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IAUC 7388: 2000af, 2000al; Poss. N IN NGC 3314; XTE J1859+226

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IAUC number

                                                  Circular No. 7388
Central Bureau for Astronomical Telegrams
Mailstop 18, Smithsonian Astrophysical Observatory, Cambridge, MA 02138, U.S.A.
IAUSUBS@CFA.HARVARD.EDU or FAX 617-495-7231 (subscriptions)
URL http://cfa-www.harvard.edu/iau/cbat.html  ISSN 0081-0304
Phone 617-495-7244/7440/7444 (for emergency use only)

SUPERNOVAE 2000af AND 2000al
     A. V. Filippenko and A. L. Coil, University of California at
Berkeley, report that observations of two of the apparent
supernovae reported by Schaefer on IAUC 7387 were obtained with the
Shane 3-m reflector at Lick Observatory on Mar. 15.  The data are
not yet fully reduced.  The spectrum of SN 2000af, taken in poor
seeing, shows no obvious supernova features but does have a
probable narrow [O II] 372.7-nm line for z = 0.13; galaxy light
probably dominates this particular spectrum.  The spectrum of SN
2000al has a deep absorption line at 737.0 nm, which gives z = 0.20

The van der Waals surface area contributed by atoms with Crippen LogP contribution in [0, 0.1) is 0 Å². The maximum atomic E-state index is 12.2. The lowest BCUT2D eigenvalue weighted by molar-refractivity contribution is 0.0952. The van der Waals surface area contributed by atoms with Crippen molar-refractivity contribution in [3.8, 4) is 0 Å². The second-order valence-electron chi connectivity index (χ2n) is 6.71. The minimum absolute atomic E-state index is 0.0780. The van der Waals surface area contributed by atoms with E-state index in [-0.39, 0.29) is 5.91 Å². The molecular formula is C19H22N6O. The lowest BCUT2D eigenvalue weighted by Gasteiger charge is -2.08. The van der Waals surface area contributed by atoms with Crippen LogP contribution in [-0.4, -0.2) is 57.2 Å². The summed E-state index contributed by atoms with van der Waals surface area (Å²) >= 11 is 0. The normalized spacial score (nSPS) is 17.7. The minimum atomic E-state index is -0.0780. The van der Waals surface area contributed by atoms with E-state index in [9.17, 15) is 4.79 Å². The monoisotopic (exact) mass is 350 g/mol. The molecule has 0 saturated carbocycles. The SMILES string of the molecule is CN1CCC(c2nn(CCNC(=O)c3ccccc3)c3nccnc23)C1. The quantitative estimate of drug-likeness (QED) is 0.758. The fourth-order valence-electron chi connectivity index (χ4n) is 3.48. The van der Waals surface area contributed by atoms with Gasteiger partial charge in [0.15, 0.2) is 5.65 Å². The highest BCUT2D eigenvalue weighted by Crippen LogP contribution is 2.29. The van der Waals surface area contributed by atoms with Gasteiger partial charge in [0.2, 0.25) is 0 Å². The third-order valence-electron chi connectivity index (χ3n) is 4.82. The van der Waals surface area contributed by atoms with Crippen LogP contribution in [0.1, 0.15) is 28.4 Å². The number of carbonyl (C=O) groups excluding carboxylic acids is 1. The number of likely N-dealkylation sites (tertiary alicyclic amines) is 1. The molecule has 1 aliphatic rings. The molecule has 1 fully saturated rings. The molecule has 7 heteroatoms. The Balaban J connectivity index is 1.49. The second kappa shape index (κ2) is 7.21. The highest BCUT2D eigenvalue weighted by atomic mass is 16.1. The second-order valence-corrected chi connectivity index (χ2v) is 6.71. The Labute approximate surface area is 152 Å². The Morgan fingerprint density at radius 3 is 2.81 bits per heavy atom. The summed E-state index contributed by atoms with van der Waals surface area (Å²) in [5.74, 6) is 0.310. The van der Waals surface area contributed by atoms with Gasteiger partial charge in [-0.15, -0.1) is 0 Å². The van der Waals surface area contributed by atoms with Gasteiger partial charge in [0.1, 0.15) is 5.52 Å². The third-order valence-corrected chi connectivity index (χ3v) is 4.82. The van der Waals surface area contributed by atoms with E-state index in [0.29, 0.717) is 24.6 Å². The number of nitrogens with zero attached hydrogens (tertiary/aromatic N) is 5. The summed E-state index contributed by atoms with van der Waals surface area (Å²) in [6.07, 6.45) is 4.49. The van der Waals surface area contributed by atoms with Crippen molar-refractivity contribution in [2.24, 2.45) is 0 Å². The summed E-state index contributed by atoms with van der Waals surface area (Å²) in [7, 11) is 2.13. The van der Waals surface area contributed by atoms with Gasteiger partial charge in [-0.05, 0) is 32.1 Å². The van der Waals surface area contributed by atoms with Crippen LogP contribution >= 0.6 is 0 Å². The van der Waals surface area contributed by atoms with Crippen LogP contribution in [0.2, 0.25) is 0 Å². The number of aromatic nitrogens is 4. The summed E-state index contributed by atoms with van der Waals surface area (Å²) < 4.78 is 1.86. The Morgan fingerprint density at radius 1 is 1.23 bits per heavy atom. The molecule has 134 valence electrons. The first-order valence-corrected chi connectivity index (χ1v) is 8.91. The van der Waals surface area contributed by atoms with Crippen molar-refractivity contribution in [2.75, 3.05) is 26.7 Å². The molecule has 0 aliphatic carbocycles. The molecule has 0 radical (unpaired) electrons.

if taken to be the Si II line or z = 0.12 if taken to be the
H-alpha line.

     W. C. Keel, University of Alabama; and L. M. Frattare, Space
Telescope Science Institute, on behalf of the Hubble Heritage Team,
report the detection of a possible nova in the overlapping galaxy
pair NGC 3314A and 3314B.  HST WFPC2 observations with the F450W,
F555W, and F675W filters on Mar. 10.47-10.57 UT show a new stellar
object that was not present on WFPC2 F450W (to B about 25.5) and
F814W images from 1999 Apr. 4.  Standard (approximate)
transformations to the UBV system give magnitudes B = 22.42, V =
21.64, R = 20.87.  The new object is located at R.A. =
10h37m12s.82, Decl. = -27o40'51".5 (equinox 2000.0), which is 1".2
west and 10".3 north of the optically brighter foreground nucleus
of NGC 3314A (itself at position end figures 12s.91, 41'01".8).

XTE J1859+226
     P. Garnavich and J. Quinn, University of Notre Dame, report:
"We obtained 12.5 hr of photometry for this x-ray nova over five
nights with the 1.8-m Vatican Advanced Technology Telescope
beginning Mar. 16.4 UT.  XTE J1859+226 showed variations of up to
0.3 mag over 2 hr and nightly variations of up to 0.5 mag in the V
filter.  Phasing of the variations suggests a period of 9.15 +/-
0.05 hr; however, due to aliasing, periods of 14.79 and 6.60 hr are
also possible.  Our photometry rules out a current period of 6.734
hr reported in 1999 Nov. (IAUC 7303).  The 0.5-mag rise between
Mar. 16 and 17 suggests that long-term variations also are present
or that XTE J1859+226 may be an eclipsing system."

                      (C) Copyright 2000 CBAT
2000 March 28                  (7388)            Daniel W. E. Green

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